It’s easy to miss the Trinity Evangelical Free Church, set back as it is on a side road in this mill town in central Maine. Nothing would seem to distinguish it from a thousand churches like it across the state.
The same might be said of Trinity’s pastor, Richard Berry, a woodsman-turned-preacher who umpires softball in his spare time. When Berry scraped together money to attend college after his brother-in-law was killed by a drunken driver, he imagined neither fame nor notoriety in his future. Now he has both.
Since September 2008, Trinity has been operating as a homeless shelter – the only one, it turns out, in a county tied for second place as the poorest in the state. Twenty-three men live at the church in former Sunday school classrooms next to the sanctuary where services are held. The criteria for entrance? “You’re homeless, and you’re hungry,” Pastor Berry says.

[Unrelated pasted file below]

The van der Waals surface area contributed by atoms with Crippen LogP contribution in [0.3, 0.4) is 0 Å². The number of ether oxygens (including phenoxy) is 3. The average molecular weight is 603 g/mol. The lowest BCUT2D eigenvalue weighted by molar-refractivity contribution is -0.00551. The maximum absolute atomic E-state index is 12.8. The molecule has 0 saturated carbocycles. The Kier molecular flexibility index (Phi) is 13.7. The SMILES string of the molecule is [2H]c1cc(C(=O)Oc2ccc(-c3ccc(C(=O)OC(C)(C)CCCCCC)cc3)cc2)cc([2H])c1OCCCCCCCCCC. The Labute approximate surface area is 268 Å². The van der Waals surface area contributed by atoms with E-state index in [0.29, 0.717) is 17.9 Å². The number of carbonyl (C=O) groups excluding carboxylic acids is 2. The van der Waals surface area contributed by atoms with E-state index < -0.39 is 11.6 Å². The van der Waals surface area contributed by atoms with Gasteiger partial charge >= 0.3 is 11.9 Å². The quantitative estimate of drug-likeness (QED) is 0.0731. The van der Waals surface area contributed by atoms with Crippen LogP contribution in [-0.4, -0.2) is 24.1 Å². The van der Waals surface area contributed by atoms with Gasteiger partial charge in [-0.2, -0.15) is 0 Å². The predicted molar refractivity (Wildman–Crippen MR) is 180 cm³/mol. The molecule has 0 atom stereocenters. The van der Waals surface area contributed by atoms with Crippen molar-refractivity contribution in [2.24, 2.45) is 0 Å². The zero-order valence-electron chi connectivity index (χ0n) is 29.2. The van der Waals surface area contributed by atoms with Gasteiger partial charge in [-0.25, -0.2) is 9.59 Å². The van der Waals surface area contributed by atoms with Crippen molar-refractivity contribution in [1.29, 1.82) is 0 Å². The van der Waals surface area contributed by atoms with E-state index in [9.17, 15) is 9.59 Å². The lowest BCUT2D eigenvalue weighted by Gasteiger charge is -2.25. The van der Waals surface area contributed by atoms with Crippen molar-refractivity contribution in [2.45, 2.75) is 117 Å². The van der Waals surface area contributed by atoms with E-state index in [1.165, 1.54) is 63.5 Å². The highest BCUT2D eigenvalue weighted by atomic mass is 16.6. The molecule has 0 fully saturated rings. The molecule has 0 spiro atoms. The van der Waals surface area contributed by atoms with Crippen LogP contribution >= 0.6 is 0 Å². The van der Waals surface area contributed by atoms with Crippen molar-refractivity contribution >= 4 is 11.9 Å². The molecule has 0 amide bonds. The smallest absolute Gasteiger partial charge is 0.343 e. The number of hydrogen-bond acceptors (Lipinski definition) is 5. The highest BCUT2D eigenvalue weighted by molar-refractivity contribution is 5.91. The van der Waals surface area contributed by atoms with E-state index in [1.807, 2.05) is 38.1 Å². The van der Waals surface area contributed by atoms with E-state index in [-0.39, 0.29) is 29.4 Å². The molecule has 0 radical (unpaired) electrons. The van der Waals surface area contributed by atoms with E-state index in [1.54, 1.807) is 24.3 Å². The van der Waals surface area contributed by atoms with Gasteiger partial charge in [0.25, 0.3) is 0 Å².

The place has a homey, if utilitarian, look. On a recent Sunday the men watched TV, cooked dinner, or lounged outside in easy chairs on a makeshift patio. One split wood for an outdoor furnace that provides heat and hot water. At 7 p.m. everyone crowded into a basement room for bible study, led by an associate pastor.
“This is crazy stuff,” says Berry of what has ensued since he decided in July 2008 to let one homeless man temporarily spend nights at the church on a sofa. “There are days I can’t catch my breath. I never envisioned any of it.”